The chairman of Chicago private equity firm Madison Dearborn Partners, speaking about his industry at a breakfast meeting, said he roots for the cross-town rival White Sox.
“The only thing that I was able to come out of the closet on was I’m actually a White Sox fan. God, what a relief not to buy the Cubs,” he said as the audience of several hundred local executives laughed.
In a town where Cubs and White Sox fans mock each other as not true baseball fans, such a statement could be viewed as blasphemy.
Canning, a minority owner in the Milwaukee Brewers baseball team, called the bidding process for the Cubs “strange”, acknowledging his group had submitted the lowest offer in the early round of bidding before it was eliminated. He added that the Cubs owner, Tribune Co, was likely relieved to eliminate Canning’s group because it had been perceived as the favorite due to his long friendship with Major League Baseball Commissioner Bud Selig.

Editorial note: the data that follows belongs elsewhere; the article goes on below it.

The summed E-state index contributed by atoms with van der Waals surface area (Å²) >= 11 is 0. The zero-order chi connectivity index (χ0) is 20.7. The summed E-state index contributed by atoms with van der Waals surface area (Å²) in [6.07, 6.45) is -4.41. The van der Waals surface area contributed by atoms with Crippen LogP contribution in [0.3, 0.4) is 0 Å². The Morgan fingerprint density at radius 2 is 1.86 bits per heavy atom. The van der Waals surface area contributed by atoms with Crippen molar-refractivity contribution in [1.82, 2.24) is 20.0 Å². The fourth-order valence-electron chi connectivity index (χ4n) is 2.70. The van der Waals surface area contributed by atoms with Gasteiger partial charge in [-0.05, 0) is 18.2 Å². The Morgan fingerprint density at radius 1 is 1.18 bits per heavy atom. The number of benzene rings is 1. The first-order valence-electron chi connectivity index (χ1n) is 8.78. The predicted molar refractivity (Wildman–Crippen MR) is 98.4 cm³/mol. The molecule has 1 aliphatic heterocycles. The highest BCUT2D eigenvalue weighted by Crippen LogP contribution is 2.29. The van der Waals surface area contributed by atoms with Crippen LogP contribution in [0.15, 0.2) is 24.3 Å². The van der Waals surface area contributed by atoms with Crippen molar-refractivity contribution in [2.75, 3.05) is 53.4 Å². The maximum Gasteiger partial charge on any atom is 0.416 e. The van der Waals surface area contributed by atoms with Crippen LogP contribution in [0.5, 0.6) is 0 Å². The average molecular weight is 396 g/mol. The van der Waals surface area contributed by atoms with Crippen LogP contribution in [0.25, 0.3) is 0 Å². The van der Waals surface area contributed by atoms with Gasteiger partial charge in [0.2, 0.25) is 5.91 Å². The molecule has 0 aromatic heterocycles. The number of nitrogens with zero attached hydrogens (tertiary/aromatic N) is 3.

A $900 million offer made by a group led by Tom Ricketts, the head of Chicago investment bank Incapital LLC and son of the founder of TD Ameritrade Holding Corp, was selected the winner in January and the deal is expected to close in the next couple months. Canning said the Ricketts family would be great owners, adding baseball officials preferred the stability of family ownership.
This post originally appeared at Reuters Dealzone.